Entertaining literature in Hungarian was for the time being present only in the bud. By the end of the century, however, certain members of the then forming literary and intellectual circles (among others, Ferenc Kazinczy) began to advocate the most popular, but also the most deeply despised genre of entertaining literature: the novel, in order to increase the number of readers in Hungarian. It was true that more and more people were reading in Hungarian, but the trend was evidently due to the new and popular novel translations and adaptations from French and German.
In the 1780s, huge masses of newly published foreign books reached Hungary and the demand for them was growing. But because literary publicity and literary institutions were still non-existent, this created a temporary situation in which the role and activity of booksellers were very much appreciated as actors in the processes of cultural transfer.
Diana Grgurić & Svjetlana Janković-Paus (Rijeka University) – Mediterranean Culture in Processes of Cultural Mobility–Rijeka’s canzonette fiumane
The aim of this paper was to research social reflections and functions of canzonette fiumane, namely, popular songs that marked the cultural history of the city of Rijeka in the period from 1880 till the beginning of the Second World War. Canzonetta fiumana is a kind of popular song, a specific cultural product created as a result of the political project of Italianisation of citizens, marked by an intensive political struggle for supremacy between the Italians and the Croats in the city of Rijeka, a highly perspective industrial town in the Mediterranean in that period of history.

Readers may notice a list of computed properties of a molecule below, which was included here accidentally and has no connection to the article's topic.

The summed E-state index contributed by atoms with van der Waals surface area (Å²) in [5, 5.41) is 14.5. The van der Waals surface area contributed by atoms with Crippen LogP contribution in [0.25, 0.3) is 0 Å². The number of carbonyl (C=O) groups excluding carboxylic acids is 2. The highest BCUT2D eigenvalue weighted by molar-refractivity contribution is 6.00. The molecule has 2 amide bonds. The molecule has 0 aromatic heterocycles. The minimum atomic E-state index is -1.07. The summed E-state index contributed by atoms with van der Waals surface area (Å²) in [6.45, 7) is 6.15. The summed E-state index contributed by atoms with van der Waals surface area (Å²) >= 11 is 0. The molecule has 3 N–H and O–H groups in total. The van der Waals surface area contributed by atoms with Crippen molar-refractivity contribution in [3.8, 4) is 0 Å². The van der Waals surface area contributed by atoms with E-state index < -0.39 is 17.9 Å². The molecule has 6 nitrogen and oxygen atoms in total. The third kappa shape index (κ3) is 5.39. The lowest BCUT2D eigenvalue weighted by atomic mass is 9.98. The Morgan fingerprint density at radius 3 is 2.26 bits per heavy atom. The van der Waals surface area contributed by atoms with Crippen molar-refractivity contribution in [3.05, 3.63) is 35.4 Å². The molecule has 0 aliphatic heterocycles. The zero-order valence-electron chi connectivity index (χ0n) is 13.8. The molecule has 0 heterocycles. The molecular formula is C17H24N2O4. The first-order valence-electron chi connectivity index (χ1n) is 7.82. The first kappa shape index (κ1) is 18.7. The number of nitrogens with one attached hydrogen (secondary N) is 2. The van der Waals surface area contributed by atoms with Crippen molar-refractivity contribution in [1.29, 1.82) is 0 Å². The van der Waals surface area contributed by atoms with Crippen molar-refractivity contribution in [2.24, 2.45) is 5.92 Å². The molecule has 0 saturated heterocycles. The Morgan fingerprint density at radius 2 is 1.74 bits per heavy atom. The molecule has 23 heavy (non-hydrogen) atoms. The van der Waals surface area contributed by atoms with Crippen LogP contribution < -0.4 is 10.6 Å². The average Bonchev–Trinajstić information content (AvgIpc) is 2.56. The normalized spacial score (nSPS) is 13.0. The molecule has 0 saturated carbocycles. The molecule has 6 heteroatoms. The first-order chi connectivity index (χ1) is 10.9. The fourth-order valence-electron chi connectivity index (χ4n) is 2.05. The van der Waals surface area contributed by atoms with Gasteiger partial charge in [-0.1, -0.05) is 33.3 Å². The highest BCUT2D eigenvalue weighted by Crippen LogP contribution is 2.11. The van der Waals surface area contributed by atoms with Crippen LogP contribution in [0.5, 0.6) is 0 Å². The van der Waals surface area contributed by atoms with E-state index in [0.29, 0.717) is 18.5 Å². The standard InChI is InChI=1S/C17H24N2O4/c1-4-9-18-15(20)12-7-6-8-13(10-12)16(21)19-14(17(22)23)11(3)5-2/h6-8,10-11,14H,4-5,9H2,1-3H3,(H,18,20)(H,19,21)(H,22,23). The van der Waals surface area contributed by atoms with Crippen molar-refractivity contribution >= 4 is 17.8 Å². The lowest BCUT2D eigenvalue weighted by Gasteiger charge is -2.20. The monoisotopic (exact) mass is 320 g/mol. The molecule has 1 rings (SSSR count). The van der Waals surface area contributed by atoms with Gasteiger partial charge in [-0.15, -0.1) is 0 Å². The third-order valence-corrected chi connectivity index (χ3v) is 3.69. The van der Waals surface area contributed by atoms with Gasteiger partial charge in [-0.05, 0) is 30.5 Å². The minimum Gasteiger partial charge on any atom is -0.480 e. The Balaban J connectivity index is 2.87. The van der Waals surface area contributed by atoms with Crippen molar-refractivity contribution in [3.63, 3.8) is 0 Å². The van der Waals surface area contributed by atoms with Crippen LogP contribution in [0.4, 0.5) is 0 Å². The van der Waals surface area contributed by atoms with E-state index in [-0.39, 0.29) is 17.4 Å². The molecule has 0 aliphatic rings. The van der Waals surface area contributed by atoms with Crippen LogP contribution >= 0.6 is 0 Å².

The analysis is based on the original material and comprises the corpus of 50 songs. Using the method of corpus analysis and the analysis of semantic register, we studied the complexity of canzonette fiumane, with regard to its Italian genre origin, acculturated genre in Rijeka that had functioned both in the Italian cultural propaganda process and in the construction of the specific Fiume identity. As a cultural form of Italian provenance and a popular communicative genre (Miller, 1994), it took its place, changing as a genre in the transfer and culturally adapting to the place of colonised Rijeka.
Despite the passive cultural and civilisation framework (firstly, Rijeka was administratively and culturally colonised by the Austro-Hungarian Empire, and, secondly, by Italia), authors of canzonetta in their lyrics showed subversion and established a code of popular resistance, thus redefining the function of canzonetta as irredentist agitation model exclusively.
In our research, canzonetta fiumana is regarded as a cultural transfer because of privileged concession that the Italians granted to the authors of the lyrics by allowing them to use the Fiuman dialect as a language basis of their identity. Furthermore, the lyrics of canzonette fiumane written after the Second World War by esuli (the Italians who were exiled from Croatia to Italy after WWII) are another cultural sign of their exodus marked with their nostalgia to Rijeka.
Canzonetta fiumana as a cultural transfer within the cultural zone of the Mediterranean confirms that the Mediterranean is an intercultural and culturally dynamic place although the social and historical context of the second half of 19th century, all until World War II, was marked by strong ideological processes of constructing of fixed cultural identities of communities. It is precisely due to its geographic and political position that enables great cultural mobility that favours the cultural transfer and proves that the Mediterranean is not a hermetic cultural zone. It is also confirmed by our research on canzonetta fiumana, as one more overlapping between Italy and Croatia whose connections are traditionally realised through literature, language, institutions, etc.